With the current state of racial discourse in America, we've all become more attuned to the prison-industrial complex. This isn't limited strictly to prisons becoming private institutions owned by corporations, though that is a part of it, but the ingrained racist stereotyping that gets called to mind with the word "felon." Ava DuVernay laid out the foundations for what's become a new type of slavery with her Oscar-nominated documentary 13th, and she extrapolates on it further with the miniseries on the Central Park Five titled When They See Us.
In 1989, five young men, all under the age of 18, were arrested and charged with the rape and attempted murder of a white female jogger in Central Park. Despite a complete lack of evidence and series of ethical violations in how the boys suspected were interrogated, they were all convicted and sentenced to prison time. The group, dubbed the "Central Park Five" were eventually exonerated (and received a nice settlement from the city of New York) for their false arrest and imprisonment.
The case is detailed in the magnificent documentary, The Central Park Five, but When They See Us goes beyond the boys' case and focuses on what DuVernay laid out within 13th. In a world where black and brown people are regularly caught up within the prison system, it is up to us on the outside to fight for them. Unfortunately, the stereotypes we know about prisoners stick with us longer than we'd like.
The film illustrates this theory as the trial unfolds and once four of the boys are released from their respective detention centers. When they're initially arrested, the boys are compliant, desperate to avoid getting in trouble because they are aware of the defined yet unspoken relationship between people of color and the police. When Yusef Salaam (Ethan Herisse) is picked up by the police, he goes without complaint, and his best friend, Korey Wise (Jharrel Jerome) tries to do the right thing by going with him as well. During interrogation, without parents present or their rights acknowledged, the boys are honest and forthright, saying they didn't do it. They attempt desperately to avoid confrontation through truth and honesty, not knowing the corrupt politics that the police are working with: to find a suspect at all costs.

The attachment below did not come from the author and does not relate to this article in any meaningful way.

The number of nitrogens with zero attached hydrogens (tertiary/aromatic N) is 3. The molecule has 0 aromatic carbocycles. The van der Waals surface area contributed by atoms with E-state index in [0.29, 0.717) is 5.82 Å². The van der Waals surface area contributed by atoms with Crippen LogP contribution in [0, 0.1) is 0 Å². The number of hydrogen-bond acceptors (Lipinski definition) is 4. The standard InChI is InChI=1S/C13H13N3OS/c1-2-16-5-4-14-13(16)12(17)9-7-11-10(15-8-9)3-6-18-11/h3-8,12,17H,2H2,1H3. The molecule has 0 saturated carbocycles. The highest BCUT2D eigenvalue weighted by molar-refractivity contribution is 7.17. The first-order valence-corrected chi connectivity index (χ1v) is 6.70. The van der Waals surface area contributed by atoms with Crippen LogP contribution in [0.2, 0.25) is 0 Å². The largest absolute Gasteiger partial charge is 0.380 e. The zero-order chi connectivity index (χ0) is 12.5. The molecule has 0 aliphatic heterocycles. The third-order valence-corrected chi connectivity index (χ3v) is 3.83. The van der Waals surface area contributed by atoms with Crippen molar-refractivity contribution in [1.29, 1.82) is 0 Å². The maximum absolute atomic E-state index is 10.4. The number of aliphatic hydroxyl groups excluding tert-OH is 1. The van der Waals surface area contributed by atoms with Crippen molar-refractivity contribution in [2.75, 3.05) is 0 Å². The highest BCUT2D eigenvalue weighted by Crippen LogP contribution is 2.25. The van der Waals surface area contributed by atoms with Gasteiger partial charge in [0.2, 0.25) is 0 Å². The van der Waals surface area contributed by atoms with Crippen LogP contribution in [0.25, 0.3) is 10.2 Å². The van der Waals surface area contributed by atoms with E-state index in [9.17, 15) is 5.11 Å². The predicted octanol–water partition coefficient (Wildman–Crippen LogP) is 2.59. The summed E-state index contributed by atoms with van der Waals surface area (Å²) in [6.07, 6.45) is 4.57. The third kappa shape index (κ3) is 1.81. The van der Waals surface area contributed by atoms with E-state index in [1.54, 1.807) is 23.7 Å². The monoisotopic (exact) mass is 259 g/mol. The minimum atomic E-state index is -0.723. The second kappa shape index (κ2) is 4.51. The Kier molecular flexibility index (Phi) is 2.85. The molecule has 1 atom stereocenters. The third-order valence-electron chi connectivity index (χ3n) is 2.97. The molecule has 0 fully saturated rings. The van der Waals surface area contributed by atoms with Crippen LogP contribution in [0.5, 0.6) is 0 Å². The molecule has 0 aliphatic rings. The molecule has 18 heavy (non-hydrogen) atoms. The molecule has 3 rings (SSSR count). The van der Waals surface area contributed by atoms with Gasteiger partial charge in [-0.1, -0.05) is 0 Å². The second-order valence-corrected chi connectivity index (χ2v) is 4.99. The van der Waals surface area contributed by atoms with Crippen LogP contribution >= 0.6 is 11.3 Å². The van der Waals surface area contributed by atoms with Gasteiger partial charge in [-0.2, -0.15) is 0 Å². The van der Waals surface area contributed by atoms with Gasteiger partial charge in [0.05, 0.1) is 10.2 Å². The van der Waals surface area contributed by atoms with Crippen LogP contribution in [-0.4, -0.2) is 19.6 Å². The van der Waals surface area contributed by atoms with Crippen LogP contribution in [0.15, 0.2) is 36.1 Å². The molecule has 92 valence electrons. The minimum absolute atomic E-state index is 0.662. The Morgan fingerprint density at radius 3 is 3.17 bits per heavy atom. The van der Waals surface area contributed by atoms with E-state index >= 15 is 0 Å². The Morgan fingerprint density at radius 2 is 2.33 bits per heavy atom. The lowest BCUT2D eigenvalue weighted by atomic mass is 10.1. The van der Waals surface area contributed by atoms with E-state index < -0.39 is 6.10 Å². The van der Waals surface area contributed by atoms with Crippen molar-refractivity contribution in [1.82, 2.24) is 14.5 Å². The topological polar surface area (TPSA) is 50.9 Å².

Even the parents fall into the trap of trying to be kind and compliant with the police to avoid further issues. Bobby McCray (Michael Kenneth Williams) arrives to help out his son, Antron (Caleel Harris) during questioning. Despite the knowledge of his son's harsh interrogation, Bobby tells his son to lie and tell the cops what they want to hear. Later, under questioning during the boys' trial, Bobby explains that he understands the system and wanted his son to avoid getting into trouble. As he sees it, if telling a white lie ⏤ in this case admitting to being in the proximity of a rape ⏤ helps his son avoid jail time, what's the problem?
DuVernay's documentary exposes how this mentality ends up shooting people of color in the foot. In many instances, getting a suspect to take a plea, even if they didn't do it, still brands them as a "felon." This ultimately becomes a lifelong sentence. As we see, Bobby's mentality is to fall back on acknowledging fault. Even if his son didn't commit this crime, the implication is that he might eventually get in trouble. So why not play ball now? The sad fact is that Bobby McCray is presented as a man who knows the game is rigged when it comes to black men entering the prison system, but he willingly places his son within the same trap, leading to resentment between father and son in the film's later installments.
Once the group is eventually released from prison, they face discrimination that comes with being in prison ⏤ from employers refusing to hire them, to being fired for the simplest reasons. Even worse, their families, despite knowing what they've gone through, fall into similar modes of thought. Raymond Santana (Freddy Miyares) moves back in with his father after being released only to face an unfeeling stepmother who seeks to remind him everyday that he's a rapist.
The other released men try to have personal relationships and move on but it's impossible. One tries to go on a date only to have her respond that he's a "felon" with total derision. For DuVernay, it's one thing to be imprisoned for something they didn't do, but it's nothing compared to having the word felon stamped on them. They did their time, but society refuses to let them forget what they already know. And the bitter irony is that the Central Park Five were eventually proven to be innocent all along. This is at the center of When They See Us. The story isn't just about how the Central Park Five were railroaded, but also how the entire system unjustly labels innocent men of color.
When They See Us takes a multilayered approach to looking at both the Central Park Five case and the need for prison reform. It isn't enough to tell this story, so DuVernay casts her net wider and examines how thousands of men face discrimination because of the word "convict." It's about more than just one person; we need to see them all.